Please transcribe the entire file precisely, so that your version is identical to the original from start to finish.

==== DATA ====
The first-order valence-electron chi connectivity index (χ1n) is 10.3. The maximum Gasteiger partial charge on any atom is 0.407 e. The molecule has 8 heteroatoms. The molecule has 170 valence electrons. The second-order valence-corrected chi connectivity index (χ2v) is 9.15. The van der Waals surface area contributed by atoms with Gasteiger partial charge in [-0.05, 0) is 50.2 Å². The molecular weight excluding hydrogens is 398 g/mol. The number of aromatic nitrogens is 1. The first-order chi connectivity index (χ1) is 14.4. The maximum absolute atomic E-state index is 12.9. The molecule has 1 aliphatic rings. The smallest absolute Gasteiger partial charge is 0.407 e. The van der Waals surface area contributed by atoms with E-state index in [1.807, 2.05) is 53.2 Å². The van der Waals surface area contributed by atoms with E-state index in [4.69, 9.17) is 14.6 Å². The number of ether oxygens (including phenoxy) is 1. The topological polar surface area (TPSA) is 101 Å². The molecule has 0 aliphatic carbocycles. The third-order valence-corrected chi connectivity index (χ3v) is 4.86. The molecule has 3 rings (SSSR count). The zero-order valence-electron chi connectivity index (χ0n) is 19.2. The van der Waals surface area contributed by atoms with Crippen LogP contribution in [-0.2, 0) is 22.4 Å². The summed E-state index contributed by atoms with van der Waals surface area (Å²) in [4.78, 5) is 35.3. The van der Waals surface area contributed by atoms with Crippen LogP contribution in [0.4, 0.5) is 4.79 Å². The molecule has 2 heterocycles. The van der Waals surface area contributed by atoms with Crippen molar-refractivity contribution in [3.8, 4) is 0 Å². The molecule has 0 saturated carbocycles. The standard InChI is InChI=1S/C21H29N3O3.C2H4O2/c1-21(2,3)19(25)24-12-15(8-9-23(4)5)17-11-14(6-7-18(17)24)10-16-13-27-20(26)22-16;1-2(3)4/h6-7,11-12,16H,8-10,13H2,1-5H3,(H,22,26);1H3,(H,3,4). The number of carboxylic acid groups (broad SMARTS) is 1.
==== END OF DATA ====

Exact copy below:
The first-order valence-electron chi connectivity index (χ1n) is 10.3. The maximum Gasteiger partial charge on any atom is 0.407 e. The molecule has 8 heteroatoms. The molecule has 170 valence electrons. The second-order valence-corrected chi connectivity index (χ2v) is 9.15. The van der Waals surface area contributed by atoms with Gasteiger partial charge in [-0.05, 0) is 50.2 Å². The molecular weight excluding hydrogens is 398 g/mol. The number of aromatic nitrogens is 1. The first-order chi connectivity index (χ1) is 14.4. The maximum absolute atomic E-state index is 12.9. The molecule has 1 aliphatic rings. The smallest absolute Gasteiger partial charge is 0.407 e. The van der Waals surface area contributed by atoms with E-state index in [1.807, 2.05) is 53.2 Å². The van der Waals surface area contributed by atoms with E-state index in [4.69, 9.17) is 14.6 Å². The number of ether oxygens (including phenoxy) is 1. The topological polar surface area (TPSA) is 101 Å². The molecule has 0 aliphatic carbocycles. The third-order valence-corrected chi connectivity index (χ3v) is 4.86. The molecule has 3 rings (SSSR count). The zero-order valence-electron chi connectivity index (χ0n) is 19.2. The van der Waals surface area contributed by atoms with Crippen LogP contribution in [-0.2, 0) is 22.4 Å². The summed E-state index contributed by atoms with van der Waals surface area (Å²) in [4.78, 5) is 35.3. The van der Waals surface area contributed by atoms with Crippen LogP contribution in [0.4, 0.5) is 4.79 Å². The molecule has 2 heterocycles. The van der Waals surface area contributed by atoms with Crippen molar-refractivity contribution in [3.8, 4) is 0 Å². The molecule has 0 saturated carbocycles. The standard InChI is InChI=1S/C21H29N3O3.C2H4O2/c1-21(2,3)19(25)24-12-15(8-9-23(4)5)17-11-14(6-7-18(17)24)10-16-13-27-20(26)22-16;1-2(3)4/h6-7,11-12,16H,8-10,13H2,1-5H3,(H,22,26);1H3,(H,3,4). The number of carboxylic acid groups (broad SMARTS) is 1.